The Federal Housing Finance Agency (FHFA) on Wednesday filed suit against UBS Americas for misrepresenting the quality of private label, non prime MBS it sold to Fannie Mae and Freddie Mac during the housing and mortgage boom.

The GSE regulator is seeking to recover losses that Fannie and Freddie suffered when they bought $4.5 billion of PLS through UBS Americas, which underwrote the MBS. The lawsuit is the first to result from investigations FHFA launched last July. Additional civil actions against other Wall Street firms that sold nonprime MBS to the two GSEs are expected.

“FHFA is taking this action consistent with our responsibilities as conservator of each Enterprise,” FHFA acting director Edward DeMarco said. “From the issuance of 64 subpoenas last year to the filing of this lawsuit and further actions to come, we continue to seek redress for the losses suffered by the Enterprises.”

The defendants named in the lawsuit include UBS Americas, UBS Real Estate Securities, UBS Securities, Mortgage Asset Securitization Transactions, and former UBS executives David Martin, Per Dyrvick, Hugh Corcoran, and Peter Slagowitz.

The two GSEs claim they lost more than 20% on their investment in UBS private-label securities.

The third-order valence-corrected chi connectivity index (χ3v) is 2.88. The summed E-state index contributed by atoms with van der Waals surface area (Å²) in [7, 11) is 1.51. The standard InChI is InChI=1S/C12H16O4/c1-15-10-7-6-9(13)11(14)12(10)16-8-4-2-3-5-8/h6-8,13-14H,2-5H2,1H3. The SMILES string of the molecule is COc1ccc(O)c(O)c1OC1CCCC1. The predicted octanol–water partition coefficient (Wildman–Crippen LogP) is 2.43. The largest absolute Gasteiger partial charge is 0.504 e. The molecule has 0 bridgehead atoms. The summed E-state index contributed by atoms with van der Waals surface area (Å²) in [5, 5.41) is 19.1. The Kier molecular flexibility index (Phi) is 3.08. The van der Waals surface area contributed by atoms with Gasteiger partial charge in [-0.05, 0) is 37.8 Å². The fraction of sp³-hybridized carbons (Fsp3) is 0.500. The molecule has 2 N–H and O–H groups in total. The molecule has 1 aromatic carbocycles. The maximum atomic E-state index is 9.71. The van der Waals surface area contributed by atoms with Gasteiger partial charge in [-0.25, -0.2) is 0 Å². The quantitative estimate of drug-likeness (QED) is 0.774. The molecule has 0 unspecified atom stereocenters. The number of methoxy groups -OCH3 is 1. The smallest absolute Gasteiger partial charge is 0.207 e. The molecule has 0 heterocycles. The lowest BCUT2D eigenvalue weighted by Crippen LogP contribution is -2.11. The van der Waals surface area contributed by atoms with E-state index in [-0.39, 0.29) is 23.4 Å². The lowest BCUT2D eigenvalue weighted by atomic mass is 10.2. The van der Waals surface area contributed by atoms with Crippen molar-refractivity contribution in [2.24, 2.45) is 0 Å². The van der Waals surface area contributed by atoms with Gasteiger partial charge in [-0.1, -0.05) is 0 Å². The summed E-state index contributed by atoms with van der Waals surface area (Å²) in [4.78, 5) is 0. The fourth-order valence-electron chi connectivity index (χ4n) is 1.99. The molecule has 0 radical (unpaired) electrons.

The lawsuit claims the MBS registration statements contained "material misstatements" about creditworthiness of the borrowers.

"Forensic reviews of several hundred loans files has revealed numerous instances in which there was a failure during the underwriting process to confirm the reasonableness of the borrower's stated income or to correctly account for the borrower's debt," the lawsuit said.

At press time a UBS spokesman would only say that, “We are reviewing today's complaint and intend to defend ourselves vigorously against it in court.”

As of March 31, Fannie had $39.6 billion in private-label securities on its books and Freddie had $53.3 billion.

The GSEs supplied liquidity to the nonprime market during the housing boom by purchasing PLS deals from several top ranked Street firms.

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